June 9, 2017

In this Issue:

  1. Do academic preschools yield stronger benefits? Cognitive emphasis, dosage, and early learning
      Source: The Journal of Applied Developmental Psychology
  2. School Improvement Starts Before School: Under ESSA, States Can Start Re-Orienting Districts Towards the Early Years (Early Ed in ESSA: Helping Every Child Succeed - Blog Series)
      Source: Center on Enhancing Early Learning Outcomes and New America
  3. U.S. Department of Education Launches Revamped IDEA Website
      Source: U.S. Department of Education - Office of Special Education and Rehabilitative Services (Blog)
  4. Hispanic Children's Participation in Early Care and Education: A Look at Utilization Patterns of Chicago's Publicly Funded Programs
      Source: National Research Center on Hispanic Children & Families
  5. Intervention IDEAs for Infants, Toddlers, Children, and Youth Impacted by Fetal Alcohol Spectrum Disorders (FASDs)
      Source: U.S. Department of Education, Office of Special Education Programs (OSEP)

1. Do academic preschools yield stronger benefits? Cognitive emphasis, dosage, and early learning

Source: The Journal of Applied Developmental Psychology

According to a recent study published in the Journal of Applied Development Psychology (Vol. 52, Sept.-Oct.2017), positive benefits can be measured on the average child's cognitive advancement after 5-6 months of attending an academically-oriented preschool. These effects display stronger impacts than prior studies with national samples, where researchers did not focus on academic intensity, specifically, as a feature of classroom quality.

2. School Improvement Starts Before School: Under ESSA, States Can Start Re-Orienting Districts Towards the Early Years (Early Ed in ESSA: Helping Every Child Succeed - Blog Series)

Source: Center on Enhancing Early Learning Outcomes and New America

According to a recent entry from the blog series Early Ed in ESSA: Helping Every Child Succeed (May 2017), K-2 years have historically been ignored in state accountability systems. ESSA gives states new flexibility to focus dollars on early learning, and this means new approaches for measuring accountability and school improvement systems, and addressing different needs for K-2. These additional resources are provided at the end of the article:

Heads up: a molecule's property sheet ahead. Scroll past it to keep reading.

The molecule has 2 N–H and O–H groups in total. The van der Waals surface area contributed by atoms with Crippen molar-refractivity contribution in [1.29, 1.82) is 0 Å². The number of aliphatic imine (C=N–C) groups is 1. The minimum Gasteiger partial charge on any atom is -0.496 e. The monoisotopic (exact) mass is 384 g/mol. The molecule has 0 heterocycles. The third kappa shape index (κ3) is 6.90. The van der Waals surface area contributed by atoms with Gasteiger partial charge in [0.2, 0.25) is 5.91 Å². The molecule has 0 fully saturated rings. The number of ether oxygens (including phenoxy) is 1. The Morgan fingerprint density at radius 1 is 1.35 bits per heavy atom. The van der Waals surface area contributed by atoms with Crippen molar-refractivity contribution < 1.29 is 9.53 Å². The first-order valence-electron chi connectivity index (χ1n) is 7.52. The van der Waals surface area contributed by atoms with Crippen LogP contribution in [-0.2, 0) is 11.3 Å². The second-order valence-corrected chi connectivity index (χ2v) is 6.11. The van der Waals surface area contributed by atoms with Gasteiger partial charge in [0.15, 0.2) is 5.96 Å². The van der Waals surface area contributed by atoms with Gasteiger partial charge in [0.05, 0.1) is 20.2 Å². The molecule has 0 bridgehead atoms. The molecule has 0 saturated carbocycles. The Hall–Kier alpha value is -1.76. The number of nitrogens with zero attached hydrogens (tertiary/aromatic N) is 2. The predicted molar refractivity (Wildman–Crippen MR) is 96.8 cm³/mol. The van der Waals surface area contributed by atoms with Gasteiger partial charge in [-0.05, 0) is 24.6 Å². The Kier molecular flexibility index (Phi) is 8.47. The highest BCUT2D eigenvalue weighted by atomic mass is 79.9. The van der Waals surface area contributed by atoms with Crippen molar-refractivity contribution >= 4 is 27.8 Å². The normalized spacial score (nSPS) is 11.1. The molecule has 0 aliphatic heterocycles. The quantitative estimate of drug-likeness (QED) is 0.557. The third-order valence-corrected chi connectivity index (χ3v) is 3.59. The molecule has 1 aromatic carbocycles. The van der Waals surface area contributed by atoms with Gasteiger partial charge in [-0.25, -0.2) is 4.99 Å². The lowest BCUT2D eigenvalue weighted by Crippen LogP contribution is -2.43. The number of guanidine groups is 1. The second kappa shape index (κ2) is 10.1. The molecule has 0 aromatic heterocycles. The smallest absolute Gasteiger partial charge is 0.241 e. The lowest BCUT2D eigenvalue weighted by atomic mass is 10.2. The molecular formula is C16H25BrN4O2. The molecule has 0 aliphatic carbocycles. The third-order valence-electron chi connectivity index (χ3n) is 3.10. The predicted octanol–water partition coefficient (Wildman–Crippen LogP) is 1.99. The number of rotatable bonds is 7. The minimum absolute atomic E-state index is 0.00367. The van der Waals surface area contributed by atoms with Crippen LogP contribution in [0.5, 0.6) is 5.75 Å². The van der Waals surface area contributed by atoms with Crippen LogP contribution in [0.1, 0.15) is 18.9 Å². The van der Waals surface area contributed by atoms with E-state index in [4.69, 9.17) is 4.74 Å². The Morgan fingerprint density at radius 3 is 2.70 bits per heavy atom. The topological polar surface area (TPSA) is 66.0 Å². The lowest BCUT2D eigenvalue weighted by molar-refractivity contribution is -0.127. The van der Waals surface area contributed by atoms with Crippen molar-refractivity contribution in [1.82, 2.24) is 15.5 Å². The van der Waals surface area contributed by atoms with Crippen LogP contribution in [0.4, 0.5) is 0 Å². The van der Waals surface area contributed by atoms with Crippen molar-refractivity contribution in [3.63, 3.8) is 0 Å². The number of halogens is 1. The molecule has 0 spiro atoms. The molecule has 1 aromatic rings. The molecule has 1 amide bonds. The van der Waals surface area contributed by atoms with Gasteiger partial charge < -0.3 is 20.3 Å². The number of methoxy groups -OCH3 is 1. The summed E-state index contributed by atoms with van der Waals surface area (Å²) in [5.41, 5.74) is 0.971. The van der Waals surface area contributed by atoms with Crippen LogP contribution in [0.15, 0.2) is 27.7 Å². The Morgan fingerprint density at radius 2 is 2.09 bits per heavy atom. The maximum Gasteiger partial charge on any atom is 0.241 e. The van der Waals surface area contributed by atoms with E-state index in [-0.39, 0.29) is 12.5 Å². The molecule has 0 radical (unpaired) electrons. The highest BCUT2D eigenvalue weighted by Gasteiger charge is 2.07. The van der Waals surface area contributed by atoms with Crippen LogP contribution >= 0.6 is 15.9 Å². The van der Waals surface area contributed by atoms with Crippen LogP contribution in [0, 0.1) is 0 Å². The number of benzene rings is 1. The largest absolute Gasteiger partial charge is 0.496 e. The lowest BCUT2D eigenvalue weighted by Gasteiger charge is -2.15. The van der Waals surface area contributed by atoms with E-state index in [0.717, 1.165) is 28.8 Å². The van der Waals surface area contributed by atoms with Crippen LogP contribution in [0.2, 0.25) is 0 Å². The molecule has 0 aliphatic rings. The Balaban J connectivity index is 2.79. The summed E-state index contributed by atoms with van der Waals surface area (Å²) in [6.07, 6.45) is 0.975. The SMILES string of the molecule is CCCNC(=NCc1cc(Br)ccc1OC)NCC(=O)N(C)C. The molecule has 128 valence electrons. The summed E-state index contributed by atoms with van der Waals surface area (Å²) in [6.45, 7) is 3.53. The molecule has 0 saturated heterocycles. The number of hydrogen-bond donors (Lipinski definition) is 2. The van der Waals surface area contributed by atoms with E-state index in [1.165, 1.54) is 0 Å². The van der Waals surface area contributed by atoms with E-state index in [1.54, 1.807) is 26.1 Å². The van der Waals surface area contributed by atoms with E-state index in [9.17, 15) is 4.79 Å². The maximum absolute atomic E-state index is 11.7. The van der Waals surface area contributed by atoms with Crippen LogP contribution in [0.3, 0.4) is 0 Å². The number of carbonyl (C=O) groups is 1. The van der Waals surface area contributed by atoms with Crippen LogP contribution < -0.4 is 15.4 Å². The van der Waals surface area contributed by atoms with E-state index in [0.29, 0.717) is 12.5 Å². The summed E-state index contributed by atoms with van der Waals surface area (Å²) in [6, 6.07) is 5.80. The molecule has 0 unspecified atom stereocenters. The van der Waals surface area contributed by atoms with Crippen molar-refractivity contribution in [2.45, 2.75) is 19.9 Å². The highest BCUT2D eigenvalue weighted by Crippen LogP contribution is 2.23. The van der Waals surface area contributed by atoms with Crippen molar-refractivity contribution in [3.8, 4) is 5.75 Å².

3. U.S. Department of Education Launches Revamped IDEA Website

Source: U.S. Department of Education - Office of Special Education and Rehabilitative Services (Blog)

The Office of Special Education and Rehabilitative Services blog has announced the redesigned IDEA website offering improved site navigation, expanded search capabilities, links to resources for specific audiences, and links to expanded content, such as a list of frequently-used acronyms and terms related to individuals with disabilities. See revamped website (June 2017) here.

4. Hispanic Children's Participation in Early Care and Education: A Look at Utilization Patterns of Chicago's Publicly Funded Programs

Source: National Research Center on Hispanic Children & Families

A recent report (April 2017) from the National Research Center on Hispanic Children & Families states that 83 percent of low-income Hispanic children participated in some form of publicly funded center or home-based early childhood education; a rate similar to that of their non-Hispanic peers and higher than previous studies report. This increase suggests that educational achievements for low-income Hispanic children will greatly impact the social and economic well-being of the country, and more research-based information is needed to support the needs of this growing population.

This brief is part of a series that focuses on research to help us better understand the early care and education experiences of Latino children.

5. Intervention IDEAs for Infants, Toddlers, Children, and Youth Impacted by Fetal Alcohol Spectrum Disorders (FASDs)

Source: U.S. Department of Education, Office of Special Education Programs (OSEP)

This topical issue brief on Fetal Alcohol Spectrum Disorders from OSEP (Jan. 2017) outlines the different FASDs, discusses prevention, and provides behavioral and academic interventions for families, infants and preschool-aged children. Additional resources are also provided.